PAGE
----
[Sandy] Now the joke was that no rocket in the US launches until there’s a stack of paperwork equal to its height. Is that something that Tonga manages to let you escape, either due to governance or even just geography and reduced liability?

[Randa] Well, we don’t escape the paperwork because, as US citizens, we have to launch under a US launch license. And actually we’re going into Washington to begin, let us say officially begin the process of getting the orbital launch license, and that’s be sometime in April. So, in terms of liability, the AST [FAA’s Office of Commercial Space Transportation] likes our concept of launching in low populated zones, like the ocean.

[Sandy] I’m told that the biggest advantage of ocean launch is, without any industry or people to worry about damaging…

[Randa] Exactly. It makes your problem simpler. It’s very popular…

[Sandy] Well, fundamental risk is lower, it’s not just the insurance impression on it.

[Randa] Yes, that’s exactly right, no population centers no big infrastructures.

[Sandy] I just don’t want to seem like we’re preying on the third world here. The risks are genuinely lower, it’s not that they don’t charge for it.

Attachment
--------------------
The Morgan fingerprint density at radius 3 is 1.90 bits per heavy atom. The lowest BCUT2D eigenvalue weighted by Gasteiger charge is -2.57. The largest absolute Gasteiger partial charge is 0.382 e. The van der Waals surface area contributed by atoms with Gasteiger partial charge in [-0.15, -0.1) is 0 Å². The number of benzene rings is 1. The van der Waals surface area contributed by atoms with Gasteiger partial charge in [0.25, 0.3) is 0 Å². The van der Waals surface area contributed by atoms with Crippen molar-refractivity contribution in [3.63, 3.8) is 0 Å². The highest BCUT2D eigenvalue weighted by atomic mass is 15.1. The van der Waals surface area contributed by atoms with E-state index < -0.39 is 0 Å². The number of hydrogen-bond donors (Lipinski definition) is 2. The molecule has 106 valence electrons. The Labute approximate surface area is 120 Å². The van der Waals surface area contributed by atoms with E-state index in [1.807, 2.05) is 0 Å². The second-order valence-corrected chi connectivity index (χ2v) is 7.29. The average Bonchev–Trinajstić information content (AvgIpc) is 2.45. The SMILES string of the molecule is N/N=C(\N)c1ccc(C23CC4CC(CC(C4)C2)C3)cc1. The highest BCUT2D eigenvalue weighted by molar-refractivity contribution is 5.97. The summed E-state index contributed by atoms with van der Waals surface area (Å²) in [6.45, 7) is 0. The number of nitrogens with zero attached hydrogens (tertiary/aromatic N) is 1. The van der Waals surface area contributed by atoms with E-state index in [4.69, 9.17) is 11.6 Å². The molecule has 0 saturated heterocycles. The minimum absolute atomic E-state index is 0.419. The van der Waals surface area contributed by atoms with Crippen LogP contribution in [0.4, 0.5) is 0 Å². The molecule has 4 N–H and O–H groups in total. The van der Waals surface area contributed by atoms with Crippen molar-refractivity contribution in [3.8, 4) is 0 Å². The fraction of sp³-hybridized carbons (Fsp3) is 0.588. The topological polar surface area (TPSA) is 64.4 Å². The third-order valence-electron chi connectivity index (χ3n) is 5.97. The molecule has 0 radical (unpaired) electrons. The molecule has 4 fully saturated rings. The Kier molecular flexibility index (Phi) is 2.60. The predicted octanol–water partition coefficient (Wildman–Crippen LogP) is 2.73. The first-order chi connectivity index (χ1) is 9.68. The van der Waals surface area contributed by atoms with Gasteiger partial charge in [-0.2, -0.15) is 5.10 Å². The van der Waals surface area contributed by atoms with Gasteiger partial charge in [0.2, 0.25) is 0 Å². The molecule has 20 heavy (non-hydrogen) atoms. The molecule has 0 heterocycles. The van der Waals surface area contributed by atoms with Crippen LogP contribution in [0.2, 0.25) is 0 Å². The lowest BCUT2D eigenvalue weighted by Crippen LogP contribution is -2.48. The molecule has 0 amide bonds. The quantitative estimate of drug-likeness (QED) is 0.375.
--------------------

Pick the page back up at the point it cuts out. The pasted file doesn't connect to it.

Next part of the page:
[Randa] That’s not even the case. We like the idea of also having a spaceport in a resort, and for us something exotic in the South Pacific is very very exciting. Our kind of a tag line on that is, “from paradise to outer space”. We’re strictly interested in orbital launch, I mentioned that you before, there are suborbital programs and orbital programs. We are strictly orbital and interplanetary. The only suborbital things we do are basically to test our components.

[Sandy] So it’s orbital, then the moon, then planets?

[Randa] Yes, I think it’s low earth orbit, then the moon.

[Sandy] So you mentioned the resort, if I want to head on out for the first TubeSat launch, are you folks going to be able to help me make the hotel bookings then?

[Randa] (laughs) I’ll tell you that it’s a remote area, so be prepared to rough it!

[Sandy] Excellent, sounds like fun.

[Randa] Roughing it in a tropical sense is a good idea.

[Sandy] To wrap it up, say you’re in a noisy pub and someone comes up to you and says ‘what do you do?’, what’s your quick answer to impress them?

[Randa] I run a rocket company. That’s it… it’s impressive to me!

[Sandy] And where do you want to be in 10 years?

[Randa] Oh, maybe Titan? We often talk about the fact that, if we actually get to the point where we’re doing atomic rockets– which is actually our goal– single stage to Titan will be a reality. So for us we have long-term, far-ranging goals.

[Sandy] Well, thank you very much for your time!

[Randa] Thank you, Sandy, and good luck with the TubeSat, we’re waiting to hear that ‘music from space’.

End of podcast:

365 Days of Astronomy